With bottom watering you place your plant inside its (nursery) pot with holes inside a bucket of water. Only the bottom touches the water, which lets the plant soak up all the water it needs. You can leave it for about 10 to 15 minutes and let the excess water drain out. This way of watering will provide your plant with the amount of water it needs and also helps to prevent pests, since the top layer of the soil will stay dry. It does not flush the excess salt and nutrients, which can result in the plant not being able to absorb other nutrients well.
We would advise you to play around with both of these ways of watering your plants.
How often should I water my plants?
Every plant has different water needs, some plants love to have slightly moist soil, others like it more on the drier side. To determine what your specific plant needs, you can find on our PLNTS doctor page, plant care per family. Here you will find information for the most common plant families. Most plants will need to be watered weekly, this can increase by heat and a low humidity, or decrease in a cold and humid environment. You can always check the soil moistness with your finger. Does it feel dry? Your plant needs a sip of water. Does your soil feel moist, your plant is still fine but needs to be watered in the near future. Does it feel wet? Your plant has more than enough water within their soil to go on for a while still.
We also have some cool tools to support you with watering your plants correctly!
The Tessa watermeter can simply be placed inside your soil and she will show you how wet it is. Now you know when your plant is thirsty and when she isn’t.
For a whole health examination, you can use the Naomi sensor. Naomi will not only tell you about your plants water needs, but also if she is receiving the right amount of sunlight, how the nutrition of your plant is and many more handy insights!
What are signs that I am not watering my plant correctly?
Overwatering can cause lots of problems. Waterlogged soil causes roots to die, since they can not absorb the oxygen that they need, this results in roots dying off and root rot. Symptoms that may occur due to overwatering are:
- Stunted growth with yellowing leaves
- Leaf scorch or leaf burn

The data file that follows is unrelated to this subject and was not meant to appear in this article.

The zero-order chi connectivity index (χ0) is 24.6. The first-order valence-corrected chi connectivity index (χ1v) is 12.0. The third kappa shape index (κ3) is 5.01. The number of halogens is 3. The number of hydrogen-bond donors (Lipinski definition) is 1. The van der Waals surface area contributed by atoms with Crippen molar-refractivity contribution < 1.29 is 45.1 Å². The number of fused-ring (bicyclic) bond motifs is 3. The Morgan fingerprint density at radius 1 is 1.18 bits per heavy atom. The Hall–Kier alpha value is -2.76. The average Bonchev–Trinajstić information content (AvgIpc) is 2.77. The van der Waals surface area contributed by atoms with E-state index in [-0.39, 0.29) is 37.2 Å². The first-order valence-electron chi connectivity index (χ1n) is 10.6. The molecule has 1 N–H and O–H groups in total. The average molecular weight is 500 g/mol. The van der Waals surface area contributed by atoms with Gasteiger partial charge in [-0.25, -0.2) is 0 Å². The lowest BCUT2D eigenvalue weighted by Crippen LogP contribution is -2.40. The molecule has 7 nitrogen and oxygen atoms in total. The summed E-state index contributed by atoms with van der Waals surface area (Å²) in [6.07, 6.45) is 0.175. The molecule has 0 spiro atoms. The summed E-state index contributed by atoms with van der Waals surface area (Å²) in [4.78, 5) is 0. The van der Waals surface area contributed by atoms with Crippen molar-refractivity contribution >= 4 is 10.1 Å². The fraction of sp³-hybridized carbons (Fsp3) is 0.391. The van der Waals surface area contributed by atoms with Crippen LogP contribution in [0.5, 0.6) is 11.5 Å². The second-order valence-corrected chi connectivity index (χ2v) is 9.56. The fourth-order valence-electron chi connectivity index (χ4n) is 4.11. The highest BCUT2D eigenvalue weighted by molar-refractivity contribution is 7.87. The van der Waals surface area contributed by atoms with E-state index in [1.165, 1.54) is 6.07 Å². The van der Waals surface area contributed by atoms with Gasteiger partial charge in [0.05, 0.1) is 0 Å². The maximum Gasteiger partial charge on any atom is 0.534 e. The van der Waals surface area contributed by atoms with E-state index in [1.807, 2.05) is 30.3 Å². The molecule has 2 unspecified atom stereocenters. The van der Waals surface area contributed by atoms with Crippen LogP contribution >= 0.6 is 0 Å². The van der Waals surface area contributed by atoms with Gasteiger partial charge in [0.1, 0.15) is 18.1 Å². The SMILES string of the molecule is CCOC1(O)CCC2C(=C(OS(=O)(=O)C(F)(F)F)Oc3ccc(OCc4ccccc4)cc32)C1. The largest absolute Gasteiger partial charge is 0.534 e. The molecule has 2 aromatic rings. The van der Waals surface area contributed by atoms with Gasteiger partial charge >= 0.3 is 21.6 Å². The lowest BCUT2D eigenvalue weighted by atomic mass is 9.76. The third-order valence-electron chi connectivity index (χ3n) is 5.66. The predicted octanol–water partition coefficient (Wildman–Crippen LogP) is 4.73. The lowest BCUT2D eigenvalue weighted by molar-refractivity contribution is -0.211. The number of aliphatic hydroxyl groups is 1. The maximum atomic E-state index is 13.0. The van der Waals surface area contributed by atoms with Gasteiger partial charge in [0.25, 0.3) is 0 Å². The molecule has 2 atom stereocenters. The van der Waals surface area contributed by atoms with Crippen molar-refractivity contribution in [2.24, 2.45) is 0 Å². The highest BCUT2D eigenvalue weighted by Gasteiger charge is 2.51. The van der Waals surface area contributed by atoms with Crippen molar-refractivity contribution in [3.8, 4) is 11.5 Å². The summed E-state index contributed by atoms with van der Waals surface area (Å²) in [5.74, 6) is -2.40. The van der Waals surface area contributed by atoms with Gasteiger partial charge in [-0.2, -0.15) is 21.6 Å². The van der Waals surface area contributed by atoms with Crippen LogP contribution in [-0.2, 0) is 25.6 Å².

- Water soaked spots and blisters
- The plant starts rotting
- Pests, most are attracted to damp places
You can try to save your plant by changing the soil and removing the roots that have died. You might also need to treat the root rot if that has occurred.
Underwatering might cause the following symptoms:
- Drooping leaves
- Very dry soil
- Drying out very quickly after watering, this can also be because the plant is root bound in a too small pot
You can revive your plant by bottom watering her on a regular basis, since this will make sure she can soak up all the water she needs. If your soil is dry and hard, water might have a hard time reaching the roots. You can poke holes in the soil with a skewer to guide the water.
Your plants need nutrition in order to grow. You can add nutrition to your plants diet in the growing season, which is in spring and summer. Your plant grows very rapidly in these seasons and we want to support this, right? You can use our PLNTS nutrition for every houseplant and it is also almost 100% organic. It is simply added to the water you’re giving to your plant. The needed amount of nutrients can differ per species, so it’s best to look up their special needs on our PLNTS doctor page. But most plants will be satisfied with a monthly portion of nutrition added to their water.
This is everything you need to know about water! We hope this information makes you an even more skilled PLNTS parent than you already were. If you’re applying any of this information in your routine, we would love to know about it! You can tag us in any post on Instagram or send a private message! If you have interest in any other topic, let us know! :)
PLNTS instantly make Renée happy as she's always on the hunt for cool plant trends. Inspiring our community with interior tips, surprising DIY's and fun lists is what she does best!